"Can't be reached? What, can't you owl him? He was supposed to be back on Friday."

"The owl we sent circled the hospital and then returned. We contacted Professor Vector, since she is his Deputy, but she said that he left the Conference in France on Monday, and that he would be returning to England late."

"And he's made himself un-findable?" Aside from his daughter, Snape had no family that Harry knew of. But the Death Eaters had been closer than family, and the Ministry had always suspected that more than a few were keeping a low profile in Europe. And it would be just like Snape to go hunting, instead of calling out the cavalry. "Look, I have an idea where Snape is. The second he's contactable, I'll make sure he hears of this. Until then, yeah, I'll take responsibility for Lilith."

"Thank you, sir. Her injuries were not severe – we will release her tomorrow morning. Mrs Figg, I fear, will remain with us for at least a fortnight."

"Will she recover?"

"She is an Auror, Mr Potter, or at least, she was. We have seen a great deal of Mrs Figg over the years." With a very small flicker of humour, the doctor said, "I predict that she will be making unreasonable demands of her doctors and herself within ten days."

"I'm glad to hear that." And he was, he realised, despite his ambiguous relationship with the old woman. "Can I see her?"

"Not yet."

"What about Lilith?"

"Miss Borgin will be unconscious for several hours. But you may sit with her, if you wish."


Harry returned to the darkened room, telling the young guard to grab something to eat. He ignored the hospital chairs and conjured something more comfortable, glad of the peace.

The attack had been deliberate and targeted, he decided. But not necessarily planned in advance; the Coerceo Curse needed only an hour of preparation before it could be fatal. Such things depended on the strength of the caster, of course. Harry mentally ticked off a list of witches and wizards who could have cast the curse at that strength on a moment's notice. Himself, definitely. Possibly Sirius, Hermione, Snape. The Minister of Magic. Tenebreas Lux. Draco Malfoy, perhaps.

His mind paused at that; Malfoy had appeared on the scene rather quickly. He certainly hated Harry, and had no love for Arabella or Snape. But no, this wasn't Malfoy's style. He dealt in shadows and subtleties. And he hadn't been associated with a direct attack since the Fall of Voldemort. Harry suspected that he'd arranged certain other incidents over the years, but he had no proof, nothing more solid than a schoolboy grudge, festered and swollen.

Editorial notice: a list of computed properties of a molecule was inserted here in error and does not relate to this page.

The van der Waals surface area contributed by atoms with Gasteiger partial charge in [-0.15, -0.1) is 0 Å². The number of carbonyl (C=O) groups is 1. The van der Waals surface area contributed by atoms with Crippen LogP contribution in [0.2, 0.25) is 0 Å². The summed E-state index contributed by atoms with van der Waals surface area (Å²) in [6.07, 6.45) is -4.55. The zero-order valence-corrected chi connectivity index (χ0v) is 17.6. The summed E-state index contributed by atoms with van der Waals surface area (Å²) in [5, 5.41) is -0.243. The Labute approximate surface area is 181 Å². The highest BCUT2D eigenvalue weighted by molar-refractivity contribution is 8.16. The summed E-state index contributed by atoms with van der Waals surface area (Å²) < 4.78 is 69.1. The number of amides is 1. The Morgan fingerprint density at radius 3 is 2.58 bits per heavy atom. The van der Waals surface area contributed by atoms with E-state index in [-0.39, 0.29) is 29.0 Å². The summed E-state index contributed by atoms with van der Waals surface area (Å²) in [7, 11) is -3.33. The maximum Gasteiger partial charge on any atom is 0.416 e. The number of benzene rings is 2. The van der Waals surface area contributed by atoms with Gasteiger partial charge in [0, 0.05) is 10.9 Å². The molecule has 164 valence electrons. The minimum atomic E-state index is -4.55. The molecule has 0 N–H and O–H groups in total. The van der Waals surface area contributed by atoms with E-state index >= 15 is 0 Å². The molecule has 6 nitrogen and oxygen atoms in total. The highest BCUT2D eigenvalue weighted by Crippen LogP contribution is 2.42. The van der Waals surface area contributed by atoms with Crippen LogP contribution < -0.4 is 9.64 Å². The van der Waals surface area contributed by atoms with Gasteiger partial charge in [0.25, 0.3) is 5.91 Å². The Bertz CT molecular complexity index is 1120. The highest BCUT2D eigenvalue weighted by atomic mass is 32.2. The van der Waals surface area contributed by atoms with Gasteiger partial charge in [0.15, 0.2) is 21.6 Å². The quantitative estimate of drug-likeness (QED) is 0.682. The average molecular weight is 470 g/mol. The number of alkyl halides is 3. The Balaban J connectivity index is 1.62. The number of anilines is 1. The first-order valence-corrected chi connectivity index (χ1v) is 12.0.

But no, the attack probably hadn't been impulsive. Someone had seen him – or Lilith, or Arabella – on the street, and gambled that they'd still be present when the Curse was ready to be completed.

I hope Enid remembers to have someone check the vantage points.

Lord, he was tired. And angry, and sore. He leaned back and watched Lilith sleep. Her face was open and relaxed, framed by messy black hair. She looked like a sculpture, the work of an eccentric, but highly skilled artist. The prominence of her nose normally cancelled the effect of her long, full mouth, but now Harry was free to stare.

She was not beautiful, he decided, but she was compelling. One day, perhaps, she would be extraordinary, with a grace and power that made mere prettiness seem tawdry and artificial. Now that she was still, masking her adolescent clumsiness, he could see the woman she would become.

Someone should show her the records of her mother. Teach her how to walk and hold herself.

It was a stupid thought. Eugenia was the last person Lilith should choose as a role model. Better that she follow in her father's footsteps.

Harry shook his head. She was only fifteen. She had plenty of time to achieve maturity. And he had no right to assess her as if she were a woman grown.

Bit early for a mid-life crisis, Potter.

Something stirred at the doorway. Harry looked up, thinking that the guard had returned, but there was no one there. He rose from his chair to check the corridor, which was completely deserted. There was a whisper of air in the ward, a rustle of paper and the swish of an Invisibility Cloak. Harry grabbed his wand, but the intruder Disapparated with a pop, leaving a piece of parchment on his chair.

Not everything is about you, Potter, the note read, Severus Snape has many enemies and one daughter. You complete the equation.

to be continued